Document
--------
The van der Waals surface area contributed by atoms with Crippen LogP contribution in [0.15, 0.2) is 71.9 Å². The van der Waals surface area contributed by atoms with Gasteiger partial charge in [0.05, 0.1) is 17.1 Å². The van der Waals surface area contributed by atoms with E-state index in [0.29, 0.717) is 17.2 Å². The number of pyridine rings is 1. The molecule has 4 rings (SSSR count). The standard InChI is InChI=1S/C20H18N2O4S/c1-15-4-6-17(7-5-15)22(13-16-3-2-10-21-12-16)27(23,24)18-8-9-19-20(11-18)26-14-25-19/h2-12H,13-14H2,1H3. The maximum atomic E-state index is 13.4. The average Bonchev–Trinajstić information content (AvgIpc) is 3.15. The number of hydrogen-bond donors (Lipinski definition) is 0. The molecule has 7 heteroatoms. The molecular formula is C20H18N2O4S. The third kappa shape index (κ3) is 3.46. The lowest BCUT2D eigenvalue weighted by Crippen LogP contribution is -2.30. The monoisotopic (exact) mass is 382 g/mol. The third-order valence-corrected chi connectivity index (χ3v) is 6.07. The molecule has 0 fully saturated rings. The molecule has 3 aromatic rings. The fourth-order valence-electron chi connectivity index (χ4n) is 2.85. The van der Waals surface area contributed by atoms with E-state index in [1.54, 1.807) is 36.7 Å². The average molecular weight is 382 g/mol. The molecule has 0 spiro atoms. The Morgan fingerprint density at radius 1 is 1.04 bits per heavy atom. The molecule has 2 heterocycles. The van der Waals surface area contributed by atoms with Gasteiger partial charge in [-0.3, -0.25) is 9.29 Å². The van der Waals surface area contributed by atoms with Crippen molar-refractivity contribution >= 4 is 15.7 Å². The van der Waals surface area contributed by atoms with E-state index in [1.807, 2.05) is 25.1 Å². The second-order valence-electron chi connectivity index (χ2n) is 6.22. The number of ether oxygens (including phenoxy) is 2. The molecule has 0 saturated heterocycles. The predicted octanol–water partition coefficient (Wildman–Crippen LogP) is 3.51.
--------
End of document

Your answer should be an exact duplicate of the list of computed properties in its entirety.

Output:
The van der Waals surface area contributed by atoms with Crippen LogP contribution in [0.15, 0.2) is 71.9 Å². The van der Waals surface area contributed by atoms with Gasteiger partial charge in [0.05, 0.1) is 17.1 Å². The van der Waals surface area contributed by atoms with E-state index in [0.29, 0.717) is 17.2 Å². The number of pyridine rings is 1. The molecule has 4 rings (SSSR count). The standard InChI is InChI=1S/C20H18N2O4S/c1-15-4-6-17(7-5-15)22(13-16-3-2-10-21-12-16)27(23,24)18-8-9-19-20(11-18)26-14-25-19/h2-12H,13-14H2,1H3. The maximum atomic E-state index is 13.4. The average Bonchev–Trinajstić information content (AvgIpc) is 3.15. The number of hydrogen-bond donors (Lipinski definition) is 0. The molecule has 7 heteroatoms. The molecular formula is C20H18N2O4S. The third kappa shape index (κ3) is 3.46. The lowest BCUT2D eigenvalue weighted by Crippen LogP contribution is -2.30. The monoisotopic (exact) mass is 382 g/mol. The third-order valence-corrected chi connectivity index (χ3v) is 6.07. The molecule has 0 fully saturated rings. The molecule has 3 aromatic rings. The fourth-order valence-electron chi connectivity index (χ4n) is 2.85. The van der Waals surface area contributed by atoms with E-state index in [1.54, 1.807) is 36.7 Å². The average molecular weight is 382 g/mol. The molecule has 0 spiro atoms. The Morgan fingerprint density at radius 1 is 1.04 bits per heavy atom. The molecule has 2 heterocycles. The van der Waals surface area contributed by atoms with Gasteiger partial charge in [-0.3, -0.25) is 9.29 Å². The van der Waals surface area contributed by atoms with Crippen molar-refractivity contribution >= 4 is 15.7 Å². The van der Waals surface area contributed by atoms with E-state index in [1.807, 2.05) is 25.1 Å². The second-order valence-electron chi connectivity index (χ2n) is 6.22. The number of ether oxygens (including phenoxy) is 2. The molecule has 0 saturated heterocycles. The predicted octanol–water partition coefficient (Wildman–Crippen LogP) is 3.51.